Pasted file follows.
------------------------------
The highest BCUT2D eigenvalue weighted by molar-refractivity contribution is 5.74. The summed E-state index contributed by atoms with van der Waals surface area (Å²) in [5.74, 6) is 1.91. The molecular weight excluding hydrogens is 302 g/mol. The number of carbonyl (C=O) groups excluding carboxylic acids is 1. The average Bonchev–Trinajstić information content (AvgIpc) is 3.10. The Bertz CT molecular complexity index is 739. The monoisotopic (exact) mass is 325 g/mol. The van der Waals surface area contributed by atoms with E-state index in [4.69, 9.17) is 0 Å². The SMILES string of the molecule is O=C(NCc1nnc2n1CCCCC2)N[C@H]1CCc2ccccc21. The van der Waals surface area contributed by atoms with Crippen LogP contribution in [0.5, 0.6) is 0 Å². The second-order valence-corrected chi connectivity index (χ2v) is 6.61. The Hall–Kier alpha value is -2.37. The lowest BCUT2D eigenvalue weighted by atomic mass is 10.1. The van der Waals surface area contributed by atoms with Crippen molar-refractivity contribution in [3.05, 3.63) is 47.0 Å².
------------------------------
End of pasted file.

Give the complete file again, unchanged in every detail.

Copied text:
The highest BCUT2D eigenvalue weighted by molar-refractivity contribution is 5.74. The summed E-state index contributed by atoms with van der Waals surface area (Å²) in [5.74, 6) is 1.91. The molecular weight excluding hydrogens is 302 g/mol. The number of carbonyl (C=O) groups excluding carboxylic acids is 1. The average Bonchev–Trinajstić information content (AvgIpc) is 3.10. The Bertz CT molecular complexity index is 739. The monoisotopic (exact) mass is 325 g/mol. The van der Waals surface area contributed by atoms with E-state index in [4.69, 9.17) is 0 Å². The SMILES string of the molecule is O=C(NCc1nnc2n1CCCCC2)N[C@H]1CCc2ccccc21. The van der Waals surface area contributed by atoms with Crippen LogP contribution in [0.5, 0.6) is 0 Å². The second-order valence-corrected chi connectivity index (χ2v) is 6.61. The Hall–Kier alpha value is -2.37. The lowest BCUT2D eigenvalue weighted by atomic mass is 10.1. The van der Waals surface area contributed by atoms with Crippen molar-refractivity contribution in [3.05, 3.63) is 47.0 Å².